Depite these safeguards, mouth alcohol can still mix with the sample, thus contaminating it and resulting in a higher reading.
Likewise, if the operator is not sufficiently trained to use a specific breath testing device, the results may be compromised.
Understanding the Blood Alcohol Concentration (BAC) Blood Test
While the breath tests measures your BAC indirectly, the blood test takes a direct measure of the alcohol present in your bloodstream. This makes a DUI blood test the more reliable method for measuring a person's Blood Alcohol Concentration (BAC). However, the blood test is not necessarily fool proof. Just because the result of the test shows that your alcohol concentration is .08% or higher does not prove that it is accurate. A number of factors can affect the accuracy of the result, including:
- when your blood was drawn
- whether the correct protocol was used to draw the blood
- whether the person who took the sample was adequately trained and authorized to do so
- where the sample was taken - it must be done at a police station or doctors' office
- whether the sample contained adequate amounts of preservative and anticoagulant to preserve its integrity
- how the sample was stored.
As such, a Title 17 violation can become the cornerstone of your defense strategy and could result in a successful plea bargain for lesser charges, an acquittal if the case goes to trial, or perhaps even a dismissal of DUI charges levied against you.
Blood Alcohol Concentration (BAC) Blood Tests and Title 17
The California Code of Regulations (Title 17) sets forth certain rules of conduct which determine how the government should conduct blood alcohol concentration. The following rules apply to DUI breath tests, DUI urine tests, and DUI blood tests:
- the blood sample must be drawn by an authorized technician
- the draw site may not be sterilized using an alcohol-based sanitizing agent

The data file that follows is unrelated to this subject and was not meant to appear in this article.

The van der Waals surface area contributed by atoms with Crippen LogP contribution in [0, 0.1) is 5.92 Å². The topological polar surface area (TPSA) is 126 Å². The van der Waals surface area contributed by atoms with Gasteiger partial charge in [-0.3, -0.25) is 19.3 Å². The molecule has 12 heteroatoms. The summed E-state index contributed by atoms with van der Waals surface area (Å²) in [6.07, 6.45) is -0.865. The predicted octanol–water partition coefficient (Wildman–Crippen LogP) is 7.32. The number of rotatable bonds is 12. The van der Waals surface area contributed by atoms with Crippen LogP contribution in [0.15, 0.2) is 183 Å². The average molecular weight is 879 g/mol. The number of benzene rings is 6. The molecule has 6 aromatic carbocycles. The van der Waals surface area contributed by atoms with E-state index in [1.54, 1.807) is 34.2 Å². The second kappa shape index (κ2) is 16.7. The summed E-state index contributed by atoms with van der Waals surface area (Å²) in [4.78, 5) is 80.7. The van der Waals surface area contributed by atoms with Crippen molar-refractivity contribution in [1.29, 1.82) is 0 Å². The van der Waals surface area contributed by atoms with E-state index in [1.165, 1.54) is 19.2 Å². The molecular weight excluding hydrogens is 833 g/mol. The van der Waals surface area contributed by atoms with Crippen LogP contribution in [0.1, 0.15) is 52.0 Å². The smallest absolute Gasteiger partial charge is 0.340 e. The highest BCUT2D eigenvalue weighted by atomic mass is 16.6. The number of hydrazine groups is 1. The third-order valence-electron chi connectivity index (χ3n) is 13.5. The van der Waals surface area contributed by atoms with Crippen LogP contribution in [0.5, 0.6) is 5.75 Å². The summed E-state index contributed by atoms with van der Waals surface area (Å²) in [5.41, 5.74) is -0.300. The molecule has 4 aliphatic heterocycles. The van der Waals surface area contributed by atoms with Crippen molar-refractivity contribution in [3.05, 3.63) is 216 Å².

- the blood vial must contain the correct amount of preservative and anticoagulant to prevent fermentation or clotting as that will lead to false readings
- the sample must be sufficiently mixed with the preservative and anticoagulant
- no expired preservatives and anticoagulants may be used
- the sample must be stored according to prescribed guidelines.
Title 17 Regulations for Blood Alcohol Concentration (BAC) Urine Tests
If for whatever reason a person is unable to provide a breath or blood sample, law enforcement may request a DUI urine test to determine whether he or she has been driving under the influence of drugs, marijuana or alcohol. Title 17 also caters to urine tests. Although urine tests are longer considered legally valid evidence for drunk driving, it is used in cases involving driving under the influence of drugs (DUID).
If you are pulled over for a DUI offense and asked to provide a urine sample, you must be given an opportunity to first void your bladder. The sample can only be taken twenty minutes or more later, or it may not be considered scientifically reliable.
Both urine and blood samples must be stored according to specific guidelines for a year, which gives you an opportunity to have your sample retested by an independent lab.
Since all of these issues can affect the accuracy of the Blood Alcohol Concentration (BAC). DUI blood tests typically produce consistently accurate results, but when you feel that you were unfairly stopped or that your test results were incorrect, San Diego DUI Attorney can help investigate the matter and challenge any inaccuracies stacked against you. Ultimately, your attorney will try to have the blood sample excluded from the evidence, and the charges against you reduced or dropped.
San Diego DUI Attorney understands that there are many reasons why a Blood Alcohol Concentration (BAC) may be inaccurate. We will try to prove that you were under the legal blood-alcohol limit while driving your vehicle, but that your body may have absorbed alcohol in due to one of the reasons above by the time your Blood Alcohol Concentration (BAC) test was performed. Contact San Diego DUI Attorney at 619-535-7150 to discuss the specifics of your case.